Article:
It’s Training Day, It’s Training Day, It’s T T T T T Training Day
I wrote this a long, long time ago in another lifetime when I was working in a British university. Training days are now a thing of the past.
So, great. Another Training Day for the office. A day, when, according to the Office Administrator, we can get together and learn to be a team. This is despite the fact that I hardly see any of my colleagues, imprisoned as I am, in the ex photocopier room, in a sort of salaried solitary confinement situation.
We all have to clear our diaries and decamp to hotel out of town where we will be trained to be a team as if we were a bunch of performing seals or monkey’s or poodles or something more demeaning. And of course the ringmaster in all of this is an Australian. Well, it had to be, didn’t it? I mean who else would charge 500 quid a day to get out of their Combi and stand in front of 15 or so bored individuals all looking out at the golf course wishing they were somewhere else – even work. I guess, for the Ozzie, it’s better than serving drinks behind the bar.
First it’s coffee and Danish with everybody standing around trying to make small talk, trying to find a common theme that’s not bitching about being here because the boss is here too. He's trying to be friendly and make friends. Jovially moving around each group, staying for just long enough with each group so that we all feel touched by his presence and joviality. In an attempt to give us something in common, apart from bitching about the job, the last training day was Bracken Bashing. No, this wasn’t torturing little bunnies last seen in the Duncton Wood novels, but a ‘fun’ day out ‘volunteering’ on Dartmoor. The fact that none of us were asked if we wanted to volunteer is beside the point. What Bracken Bashing is, is going up onto the Moor, with some worthy preservation organisation, and with a big bamboo stick bashing bracken, it does what it says on the can. Apparently this is the only way to control bracken, but for the life of me I can’t see why a helicopter and a supply of selective weed killer wouldn’t do as well.
We spent a few hours bashing bracken which is meant to engender a team spirit whereas all it seemed to do was engender blisters on the hand. I did notice that the preservation guys all had thick leather gloves, so they didn’t get blisters – I guess they thought that by comparing the size and the severity of the blisters with each other it would be a bonding exercise for us. So back to the training day. For the 500 quid fee Ozzie, got us to pick postcards out a pile that most resembled how we felt about the work we were doing. Unfortunately for me they had none of Alcatraz, or Colditz, or Eeyore. Then he made us shuffle about and get in groups to draw a shield to represent the strengths of the department, all of this peppered by pseudo-psychobabble of the most inane sort. In the afternoon we did the fun stuff – building models out of office rubbish – I mean, what? Then we had to come up with an explanation that suggested that our place of work was GREAT! And we all worked as a TEAM! And in the future we were all going to be more TEAMY! By discussing our work day problems with each other and sharing work across the department – yeah right.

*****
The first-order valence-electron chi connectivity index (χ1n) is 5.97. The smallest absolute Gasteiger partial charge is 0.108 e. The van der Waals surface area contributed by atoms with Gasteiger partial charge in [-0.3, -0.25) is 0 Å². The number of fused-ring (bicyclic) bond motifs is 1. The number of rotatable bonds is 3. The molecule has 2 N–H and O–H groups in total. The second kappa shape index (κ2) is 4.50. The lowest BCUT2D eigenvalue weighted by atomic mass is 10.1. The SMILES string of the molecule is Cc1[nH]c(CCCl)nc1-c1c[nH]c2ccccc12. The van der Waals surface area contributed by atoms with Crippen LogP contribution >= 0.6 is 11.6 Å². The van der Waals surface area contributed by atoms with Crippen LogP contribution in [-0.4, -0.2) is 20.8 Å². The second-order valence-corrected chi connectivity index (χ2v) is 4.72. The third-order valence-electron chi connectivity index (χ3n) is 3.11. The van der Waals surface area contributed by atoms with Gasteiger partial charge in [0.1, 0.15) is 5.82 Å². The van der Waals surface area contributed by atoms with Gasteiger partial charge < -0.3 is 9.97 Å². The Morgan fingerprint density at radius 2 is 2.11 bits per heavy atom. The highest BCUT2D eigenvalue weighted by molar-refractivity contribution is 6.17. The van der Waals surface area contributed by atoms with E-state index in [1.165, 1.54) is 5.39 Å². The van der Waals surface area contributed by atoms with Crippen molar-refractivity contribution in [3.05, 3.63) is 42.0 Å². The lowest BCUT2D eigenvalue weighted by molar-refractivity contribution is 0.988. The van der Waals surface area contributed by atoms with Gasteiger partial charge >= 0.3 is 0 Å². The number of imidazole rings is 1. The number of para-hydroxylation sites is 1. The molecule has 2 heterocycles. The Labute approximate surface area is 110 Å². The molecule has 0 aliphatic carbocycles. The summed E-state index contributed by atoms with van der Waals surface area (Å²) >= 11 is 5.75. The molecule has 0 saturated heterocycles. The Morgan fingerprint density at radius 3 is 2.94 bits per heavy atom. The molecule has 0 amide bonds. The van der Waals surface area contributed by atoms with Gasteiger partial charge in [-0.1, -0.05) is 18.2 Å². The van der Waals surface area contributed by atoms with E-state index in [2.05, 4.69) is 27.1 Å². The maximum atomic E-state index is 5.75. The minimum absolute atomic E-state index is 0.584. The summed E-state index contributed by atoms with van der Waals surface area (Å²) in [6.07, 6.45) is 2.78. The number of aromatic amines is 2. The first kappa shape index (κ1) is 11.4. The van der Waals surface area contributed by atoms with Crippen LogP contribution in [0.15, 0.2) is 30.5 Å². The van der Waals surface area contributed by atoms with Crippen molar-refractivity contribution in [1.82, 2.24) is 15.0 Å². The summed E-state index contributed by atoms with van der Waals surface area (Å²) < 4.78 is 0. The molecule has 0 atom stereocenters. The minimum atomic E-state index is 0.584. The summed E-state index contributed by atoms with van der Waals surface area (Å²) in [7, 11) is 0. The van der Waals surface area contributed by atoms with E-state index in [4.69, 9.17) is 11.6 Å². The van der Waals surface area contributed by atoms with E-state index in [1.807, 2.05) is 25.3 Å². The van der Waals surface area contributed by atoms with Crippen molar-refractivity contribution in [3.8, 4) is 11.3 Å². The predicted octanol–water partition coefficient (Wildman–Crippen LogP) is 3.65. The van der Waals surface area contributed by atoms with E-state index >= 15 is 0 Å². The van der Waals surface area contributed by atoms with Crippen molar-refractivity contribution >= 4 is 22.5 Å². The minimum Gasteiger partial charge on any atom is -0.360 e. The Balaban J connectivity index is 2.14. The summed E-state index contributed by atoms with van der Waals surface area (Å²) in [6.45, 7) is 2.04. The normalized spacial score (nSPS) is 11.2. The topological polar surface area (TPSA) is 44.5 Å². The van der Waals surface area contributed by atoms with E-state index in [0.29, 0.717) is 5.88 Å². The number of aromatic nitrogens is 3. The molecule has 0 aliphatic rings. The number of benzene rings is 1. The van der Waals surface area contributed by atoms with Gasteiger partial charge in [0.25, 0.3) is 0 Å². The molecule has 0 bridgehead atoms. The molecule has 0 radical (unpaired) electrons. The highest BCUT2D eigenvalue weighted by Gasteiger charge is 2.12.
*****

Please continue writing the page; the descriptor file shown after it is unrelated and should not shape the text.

I guess the day was successful as most of us (higher echelons precluded) were united in our scorn and disbelief (obvious only done in whispers in corners and not being overheard) of the whole damn thing.
But what wimps are we. At the end of the day Ozzie gets a vote of thanks, the boss praises all our good work. We give a round of applause, all smiley, smiley. How spineless hey – but at last we were united as a team in our hatred of the boss and the trainer from that land down under.
At least it was a day out and we got lunch.